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I am using VSTS 2008 + .Net 3.5 + C# + SQL Server 2008 Enterprise on Windows Server 2003. I am using the following connection string, and labtest1 is the local machine name and I connect from local machine using ADO.Net. Then it always fail with connection error. But when I change in the connection string from "labtest1" to ".", connection has no issue with the same ADO.Net client code. Any ideas what is wrong?

Data Source=labtest1;Initial Catalog=CustomerDB;Trusted_Connection=true;Asynchronous Processing=true

Here is the detailed error message I got,

System.Data.SqlClient.SqlException: A network-related or instance-specific error occurred while establishing a connection to SQL Server. The server was not found or was not accessible. Verify that the instance name is correct and that SQL Server is configured to allow remote connections. (provider: Named Pipes Provider, error: 40 - Could not open a connection to SQL Server)

thanks in advance, George

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6 Answers

up vote 1 down vote accepted

Looks like a Sql Server configuration issue to me : have you tried to tune protocols in Sql Server Network configuration ? Named Pipes or TCP/IP should be enabled.

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When I open SQL Server Configuration Manager, there are 5 items, 1. SQL Server Services; 2. SQL Server Network Configuration(32bit); 3. SQL Native Client 10.0 Configuration(32bit); 4. SQL Server Network Configuration; 5. SQL Native Client 10.0 Configuration. Which one do you mean I should tune? –  George2 Oct 16 '09 at 7:52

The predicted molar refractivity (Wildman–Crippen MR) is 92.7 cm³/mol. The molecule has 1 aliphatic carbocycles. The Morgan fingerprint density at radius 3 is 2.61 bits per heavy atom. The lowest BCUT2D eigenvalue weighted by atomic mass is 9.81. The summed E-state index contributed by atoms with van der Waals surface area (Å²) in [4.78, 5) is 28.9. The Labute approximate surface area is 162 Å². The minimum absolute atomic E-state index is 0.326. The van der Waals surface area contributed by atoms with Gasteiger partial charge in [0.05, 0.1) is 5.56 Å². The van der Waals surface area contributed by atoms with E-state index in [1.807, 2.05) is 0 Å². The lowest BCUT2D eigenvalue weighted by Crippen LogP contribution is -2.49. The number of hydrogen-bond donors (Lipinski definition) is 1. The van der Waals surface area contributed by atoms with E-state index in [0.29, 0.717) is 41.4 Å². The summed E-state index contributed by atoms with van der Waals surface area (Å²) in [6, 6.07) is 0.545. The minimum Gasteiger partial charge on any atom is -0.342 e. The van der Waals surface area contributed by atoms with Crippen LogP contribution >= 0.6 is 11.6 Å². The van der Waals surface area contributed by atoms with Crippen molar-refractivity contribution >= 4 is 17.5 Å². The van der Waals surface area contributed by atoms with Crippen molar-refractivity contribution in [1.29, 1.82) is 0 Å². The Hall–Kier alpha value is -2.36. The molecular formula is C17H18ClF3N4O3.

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In SQL Server Network Configuration, you will find a "Protocol" node. Which protocols are enabled ? Try to enable named pipes or tcp/ip. –  Cédric Rup Oct 16 '09 at 7:59
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As Dean suggested, it may be a firewall issue. Do you use a personnal firewall or Windows Firewall ? –  Cédric Rup Oct 16 '09 at 9:42
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I think Shared Memory only works this "." notation and that you've got something blocking your TCP/IP access to SQL Server. Named Pipes on local machine does not require network to function –  Cédric Rup Oct 16 '09 at 14:21
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A test you can make is to disable Named Pipes and replace your datasource by "localhost" or "127.0.0.1". If it's working, you've got something blocking your tcp port... if not, well I don't think you can assume anything ;o) –  Cédric Rup Oct 16 '09 at 14:25
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One other thins - and may not be relevant - but you've not specified the security model, at least not in the string provided as a sample.

I would expect to see: Integrated Security=True (given that its the local machine) in the connection string.

The other thing that may be relevant is - as has already been mentioned - the protocols, I'd look to make sure that TCP/IP is enabled.

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TCP/IP is enabled. But Named Pipe is not enabled. After enable Named Pipe, it works. But why Named Pipe is used other than TCP/IP? –  George2 Oct 16 '09 at 8:38
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Presumably because its a local connection - though to be honest I'd've expected it to fail the other way round! –  Murph Oct 16 '09 at 10:08
    
Do you mean local connection will always use Named Pipe? If yes, do you have any document to prove? –  George2 Oct 16 '09 at 13:50
    
I have made sure for both client and server, TCP/IP is enabled (find from SQL Server Configuration Manager) for both "SQL Native Client Configuration" and "SQL Server Network Configuration". Why TCP/IP is not used in my scenario? –  George2 Oct 16 '09 at 13:52